UK Aid Cash Funding Outrageous EU Extravagance

Think about the EU for a moment – yes, it’s painful but important. Regard all those lavishly-funded Eurocrats sitting in Brussels and Strasbourg. They are forever working out ways to spend the money sent their way by British taxpayers while they frantically try and justify their own pathetic existence.

Clearly there is just too much available money for the Eurocrats to give much thought to how it’s splashed around. So don’t be surprised to learn that an EU aid fund given eye-watering amounts of British money spent some of the cash to send officials to the Caribbean to discuss renewable energy and on projects promoting Zimbabwean tyrant Robert Mugabe.

That’s not all. No, not by a long shot. The money from the European Development Fund (EDF) has also been used on a series of projects in Belgium deemed ‘confidential’ and on which no information has been published and will forever be kept secret.

New analysis by the TaxPayers’ Alliance of official EDF records has exposed the wasteful projects funded by the European Commission. Britain makes donations to the EDF through the Department for International Development, which handed over £308million of taxpayers’ money in 2013 alone. Among the funding commitments are:

€500,000 (£352,589) towards the Culture Fund Zimbabwe Trust, which funds artists in the country, and whose Chief Executive describes Robert Mugabe as a “hero” and defends him from corruption allegations

 €245,837 (£173,364) on the Nafasi Arts Space in Dar Es Salaam, which among other initiatives ran a course called “Chap Chap Plastic” inviting local people to join artists and learn “how to make art from plastic bags”

€215,972 (£152,293) on Fit for Life, a programme which includes weekly trapeze, acrobatics, and juggling lessons in Tanzania

€184,975 (£130,435) to support the “media and communications” work of the EU in Jamaica

€180,000 (£126,933) for a “Study on Pacific Coconut Development”

€176,276 (£134,312) to boost wildlife tourism in Swaziland in 2012

€114,288 (£80,597) to facilitate a conference of Culture Ministers from a variety of African countries to discuss economic growth and the African cultural economy – in Brussels

€107,341 (£75,698) for officials to attend a renewable energy conference in Aruba

€26,900 (£18,969) on a study into “the youth perceptions, attitudes and views towards EU development policy”, which revealed young people like “playing and watching sports”, “dating” and “listening to music”

€25,000 (£17,629) on the Zimbabwe Pavilion at the Venice Biennale, Europe’s premier art festival

Separate grants of €198,464, €86,860 and €45,873 (total: £233,537) in 2011 to “confidential” projects in Belgium. No further information is available.

Such four star, mink lined, ocean going waste. This, from the same people who think nothing of dropping a few lazy millions on a new dining service. All of it impossible to justify and a symbol of the extravagance we have come to expect from the unrepresentative minions of the EU. Jonathan Isaby, Chief Executive of the TaxPayers’ Alliance, agrees. He said:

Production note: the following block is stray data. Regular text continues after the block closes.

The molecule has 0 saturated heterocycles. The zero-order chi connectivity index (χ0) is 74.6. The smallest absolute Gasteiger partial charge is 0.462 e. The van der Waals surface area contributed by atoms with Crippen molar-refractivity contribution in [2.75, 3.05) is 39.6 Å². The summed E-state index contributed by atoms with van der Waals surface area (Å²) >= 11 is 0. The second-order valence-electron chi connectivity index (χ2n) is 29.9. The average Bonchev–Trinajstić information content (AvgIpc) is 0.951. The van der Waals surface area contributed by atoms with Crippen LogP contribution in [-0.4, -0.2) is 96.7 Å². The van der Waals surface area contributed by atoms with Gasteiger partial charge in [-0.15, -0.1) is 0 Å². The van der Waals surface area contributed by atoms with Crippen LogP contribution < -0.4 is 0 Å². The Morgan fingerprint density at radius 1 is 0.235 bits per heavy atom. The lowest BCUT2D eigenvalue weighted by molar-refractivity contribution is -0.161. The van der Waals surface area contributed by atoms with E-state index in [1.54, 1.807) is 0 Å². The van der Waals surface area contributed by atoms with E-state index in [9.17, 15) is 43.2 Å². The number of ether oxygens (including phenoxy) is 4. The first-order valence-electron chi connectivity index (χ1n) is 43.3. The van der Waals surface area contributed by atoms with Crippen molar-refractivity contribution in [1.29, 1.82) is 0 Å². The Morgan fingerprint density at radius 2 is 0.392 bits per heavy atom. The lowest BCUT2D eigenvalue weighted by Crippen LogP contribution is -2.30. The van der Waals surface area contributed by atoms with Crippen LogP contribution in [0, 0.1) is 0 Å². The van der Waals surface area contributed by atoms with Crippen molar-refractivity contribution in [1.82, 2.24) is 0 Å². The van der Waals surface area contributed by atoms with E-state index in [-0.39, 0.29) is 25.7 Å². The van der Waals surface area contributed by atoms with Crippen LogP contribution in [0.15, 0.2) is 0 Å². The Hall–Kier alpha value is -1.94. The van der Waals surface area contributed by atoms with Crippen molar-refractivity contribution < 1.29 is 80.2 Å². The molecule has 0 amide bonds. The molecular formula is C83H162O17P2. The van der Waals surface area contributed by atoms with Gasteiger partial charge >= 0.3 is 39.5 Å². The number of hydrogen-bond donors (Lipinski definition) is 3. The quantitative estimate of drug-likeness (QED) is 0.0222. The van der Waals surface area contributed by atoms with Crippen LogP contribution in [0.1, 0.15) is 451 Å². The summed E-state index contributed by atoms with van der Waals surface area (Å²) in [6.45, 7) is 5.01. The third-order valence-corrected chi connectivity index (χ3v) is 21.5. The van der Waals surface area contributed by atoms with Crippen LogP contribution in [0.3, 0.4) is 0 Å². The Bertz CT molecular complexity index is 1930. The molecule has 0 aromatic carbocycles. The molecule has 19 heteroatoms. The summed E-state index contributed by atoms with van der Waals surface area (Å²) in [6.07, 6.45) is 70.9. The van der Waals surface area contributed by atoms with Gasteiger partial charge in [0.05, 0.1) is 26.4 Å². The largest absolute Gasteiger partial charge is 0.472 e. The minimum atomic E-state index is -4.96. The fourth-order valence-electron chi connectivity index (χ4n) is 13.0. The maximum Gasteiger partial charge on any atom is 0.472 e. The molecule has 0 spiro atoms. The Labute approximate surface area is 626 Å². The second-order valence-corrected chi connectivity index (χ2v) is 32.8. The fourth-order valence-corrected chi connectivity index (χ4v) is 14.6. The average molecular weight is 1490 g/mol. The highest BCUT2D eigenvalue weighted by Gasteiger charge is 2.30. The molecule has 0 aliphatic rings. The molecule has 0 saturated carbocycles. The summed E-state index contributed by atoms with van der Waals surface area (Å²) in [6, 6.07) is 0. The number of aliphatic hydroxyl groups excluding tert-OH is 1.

“This is a perfect storm of government waste and European inefficiency. Too many of the projects funded through the EDF neither deliver value for money for taxpayers nor deliver sustainable development in the places that need it most. Enough is enough.

“The UK Government must reconsider its support of this programme, as clearly too much money is simply being wasted. Even more worrying is the lack of transparency. It is totally unacceptable for the Commission to simply write off spending as ‘confidential,’ making it almost impossible to monitor whether British taxpayers’ money is being spent properly.”

Nathan Gill MEP, UKIP International Development Spokesman, believes the report illustrates just how out-of-touch the political elite really are with the people they are supposed to represent. He said:

“The British government should be protecting taxpayers and seeking to reduce the burden on them, but instead they consider it a priority to pass a law making it obligatory for future governments to give away nearly £1billion every month of borrowed money.

“Meanwhile, those charged with spending much of this money on our behalf carry on unchecked, seemingly oblivious to the fact that the UK has one of the largest deficits in the Western world. The political establishment has mortgaged this country to the hilt and are busy thinking up ways to max out our nation’s credit cards too; only UKIP would get a grip on this out-of-control spending.

“UKIP would support a policy that ensured the UK could continue to meet its long-term commitment to providing support for essential programmes, including clean water, sanitation and vaccination projects while ensuring the deficit is reduced. Our proposal to reduce the aid budget by approximately 75% is a sustainable and credible way of achieving these two aims.

“In terms of what we give the EU to give away on our behalf: only UKIP would cut that payment to zero. And UKIP wouldn’t allow a single penny of taxpayer’s money to be spent on the sorts of frivolous projects identified by the Taxpayers Alliance and certainly wouldn’t spend over £350,000 on a project glorifying dictator, Robert Mugabe, in Africa.”

David Cameron has pledged to spend 0.7 per cent of gross domestic income on aid. Think about that and the examples given above next time somebody asks you whether or not Britain should remain in the EU.

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